Committee member Gib Small argued everybody in Colwood should have to pay at least a portion of the cost, given the municipalities are being told they have to do this and that sewage treatment is a general upgrade for the entire community.

“Everybody pays school taxes because it’s for the betterment of the community,” Small said. “I think that’s one of the ways that we maybe need to look at this, is that paying for the future sewer use is for the betterment of the community.”

Ultimately the committee decided to recommend to council it stick to its original decision on capacity. It also recommended it publicize the report and give the public another opportunity to discuss it and bring back that information to the committee. Staff is also being asked to put together a report on the viability and numbers associated with each payment option.

 

Full questionnaire results, including comments, are available on the City of Colwood’s website (colwood.ca), in the agenda package for the Nov. 5 Transportation and Infrastructure Committee.

 

 

Just Posted

Crews search for missing kayaker near Sooke

The person was seen launching their kayak from Beecher Bay on Monday at noon

Langford CPL team a one touch pass away from being a done deal

Hydro pole won’t be moved before inaugural season

BC Supreme Court rules in favour of Victoria’s plastic bag ban

Court dismisses a challenge by the Canadian Plastic Bag Association

Man pleads not guilty in 1987 slayings of Victoria couple

William Talbott of SeaTac was arraigned Tuesday in Snohomish County Superior Court

Belmont volleyball coach wins coach of the year award

Toakley has racked up five provincial championships, three in the last three years

Homeless people living on ‘Surrey Strip’ move into modular housing

BC Housing says 160 homeless people are being moved into temporary Whalley suites from June 19 to 21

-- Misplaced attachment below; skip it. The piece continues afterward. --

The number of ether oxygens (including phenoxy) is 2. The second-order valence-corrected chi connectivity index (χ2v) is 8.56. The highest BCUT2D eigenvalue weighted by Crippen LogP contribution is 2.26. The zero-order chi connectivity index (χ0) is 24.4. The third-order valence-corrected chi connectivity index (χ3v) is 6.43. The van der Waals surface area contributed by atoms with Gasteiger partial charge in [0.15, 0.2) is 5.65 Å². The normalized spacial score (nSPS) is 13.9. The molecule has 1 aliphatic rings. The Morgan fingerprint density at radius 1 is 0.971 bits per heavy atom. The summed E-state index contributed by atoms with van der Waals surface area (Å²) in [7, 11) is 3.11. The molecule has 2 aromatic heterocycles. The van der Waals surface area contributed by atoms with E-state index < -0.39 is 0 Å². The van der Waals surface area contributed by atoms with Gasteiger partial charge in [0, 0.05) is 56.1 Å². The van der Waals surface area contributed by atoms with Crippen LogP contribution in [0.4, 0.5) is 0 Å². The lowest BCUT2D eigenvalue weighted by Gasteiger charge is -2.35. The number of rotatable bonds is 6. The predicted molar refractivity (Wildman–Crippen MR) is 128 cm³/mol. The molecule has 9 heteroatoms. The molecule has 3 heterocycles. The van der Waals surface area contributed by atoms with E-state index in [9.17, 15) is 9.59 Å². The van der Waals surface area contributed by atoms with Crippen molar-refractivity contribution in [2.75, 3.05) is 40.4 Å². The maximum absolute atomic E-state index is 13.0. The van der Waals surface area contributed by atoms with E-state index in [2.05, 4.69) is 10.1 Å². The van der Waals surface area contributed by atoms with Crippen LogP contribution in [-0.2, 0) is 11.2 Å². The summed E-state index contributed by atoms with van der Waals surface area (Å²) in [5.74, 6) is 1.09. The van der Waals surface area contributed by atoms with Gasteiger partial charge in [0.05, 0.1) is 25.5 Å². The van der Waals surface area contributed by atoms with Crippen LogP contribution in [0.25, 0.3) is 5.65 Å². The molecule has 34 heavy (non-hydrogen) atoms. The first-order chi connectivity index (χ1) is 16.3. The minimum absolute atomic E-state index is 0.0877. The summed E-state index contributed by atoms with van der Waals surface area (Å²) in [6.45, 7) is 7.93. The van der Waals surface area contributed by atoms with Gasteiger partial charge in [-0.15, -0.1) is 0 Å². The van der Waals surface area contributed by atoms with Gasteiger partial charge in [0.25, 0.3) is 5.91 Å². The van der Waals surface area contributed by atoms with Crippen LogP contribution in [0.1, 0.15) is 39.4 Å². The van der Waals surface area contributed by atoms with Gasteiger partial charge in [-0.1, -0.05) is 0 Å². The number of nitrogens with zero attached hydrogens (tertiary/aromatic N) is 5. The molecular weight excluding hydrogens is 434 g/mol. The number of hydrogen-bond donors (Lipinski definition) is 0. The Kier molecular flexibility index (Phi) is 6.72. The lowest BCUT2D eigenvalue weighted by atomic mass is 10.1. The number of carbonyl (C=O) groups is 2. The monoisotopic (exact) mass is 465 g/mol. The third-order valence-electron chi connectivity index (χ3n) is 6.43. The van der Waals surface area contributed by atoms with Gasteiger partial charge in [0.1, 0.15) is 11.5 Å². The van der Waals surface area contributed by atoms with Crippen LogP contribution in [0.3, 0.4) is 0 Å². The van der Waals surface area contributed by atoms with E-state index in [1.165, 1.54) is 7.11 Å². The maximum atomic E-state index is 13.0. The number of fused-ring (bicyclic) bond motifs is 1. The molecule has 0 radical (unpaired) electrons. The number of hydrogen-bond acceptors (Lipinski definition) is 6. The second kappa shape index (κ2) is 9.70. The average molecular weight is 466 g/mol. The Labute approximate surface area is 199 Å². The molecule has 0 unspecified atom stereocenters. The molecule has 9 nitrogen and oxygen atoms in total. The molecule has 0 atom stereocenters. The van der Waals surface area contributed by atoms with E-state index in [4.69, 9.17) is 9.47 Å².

Senate officially passes Canada’s marijuana legalization bill

Bill C-45 now moves to royal assent, which is the final step in the legislative process

Fake attempted abduction not funny to B.C. neighbourhood residents

Two teenage boys won’t face criminal charges after scaring girl

Mosquitoes out in full force already? Blame the weather

But a B.C. mosquito expert says the heat wave will help keep the pests at bay

New GOP plan: Hold kids longer at border – but with parents

Move would ease rules that limit how much time minors can be held with their parents

Without a big data strategy, Canadians at risk of being ‘data cows’

Presentation said artificial intelligence could give Facebook and Amazon even more power

Five B.C. families stuck in Japan as Canada refuses visas for adopted babies

Lawyer points to change in American policy around adoptions from Japan

It may be ‘lights, camera, action!’ for talented B.C. doctor

Rob Forde is waiting to hear if he’ll become The Basement Doctor in his own reality show

Police find capsized boat near Tofino, 3 men still missing

Five men were aboard the boat when it sank off Vancouver Island early Monday morning

Most Read